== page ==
4. October 2007 21:57
There are a bunch of products that have made a huge impression on our lives, but there are some products that have made a huge impression on society. We probably don't even think about it or even know the type of impression these products have made on our lives, but I can guarantee you that not one day goes by without being a victim of "Product Impressionism" (wow I think I just made up a term ).
So how do you know when a product has reached the highest level of "Product Impressionism"? Well, let me ask you this: when you go to a restaurant do you order a Coke or do you order a Cola Soda? I bet half of you probably didn't even think about this one before and are probably going through your heads thinking of other examples like this one. There are plenty and it happens all over the world. For example in Argentina we call gum "chicles" when the real word is "goma de mascar". Why "chicles"? because is the argentine way to pronounce "Chiclets" from "Chiclets Adams," a very popular gum back in the day.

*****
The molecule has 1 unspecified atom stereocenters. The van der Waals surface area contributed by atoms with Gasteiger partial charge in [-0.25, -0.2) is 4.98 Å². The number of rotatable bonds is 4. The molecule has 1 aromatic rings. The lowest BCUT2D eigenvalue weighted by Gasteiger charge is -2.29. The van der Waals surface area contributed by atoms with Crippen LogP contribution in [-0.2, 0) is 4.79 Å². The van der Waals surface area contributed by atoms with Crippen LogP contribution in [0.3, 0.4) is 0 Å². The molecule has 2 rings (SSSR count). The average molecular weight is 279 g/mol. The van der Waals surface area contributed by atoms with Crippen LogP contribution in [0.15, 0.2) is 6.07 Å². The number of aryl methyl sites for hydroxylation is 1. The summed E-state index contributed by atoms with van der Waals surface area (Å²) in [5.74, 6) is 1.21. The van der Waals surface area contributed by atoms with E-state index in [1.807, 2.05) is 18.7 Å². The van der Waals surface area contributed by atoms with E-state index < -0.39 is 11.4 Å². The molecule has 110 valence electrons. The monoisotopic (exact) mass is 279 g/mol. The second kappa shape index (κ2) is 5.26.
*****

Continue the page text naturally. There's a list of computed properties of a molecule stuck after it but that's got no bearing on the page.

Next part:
Visual representation of a type of product is another way to identify a level of "Product Impressionism". When you think of an MP3 player, what figure comes to mind? I bet most of you thought of an iPod and maybe 0.01% of you thought of a Zune . Come on Microsoft, I think that one was obvious.
Finally I'm getting to the whole point of this post. Is Microsoft really losing turf on the "Product Impressionism" territory? I think not. In the contrary, I think they are actually winning some. A few years ago when someone wanted to graphically represent a Game Console they would have used an abstracted image of a Play Station 2. How about now? Well a picture is worth a thousand words...
Waiting in line at the Houston Intercontinental Airport security checkpoint.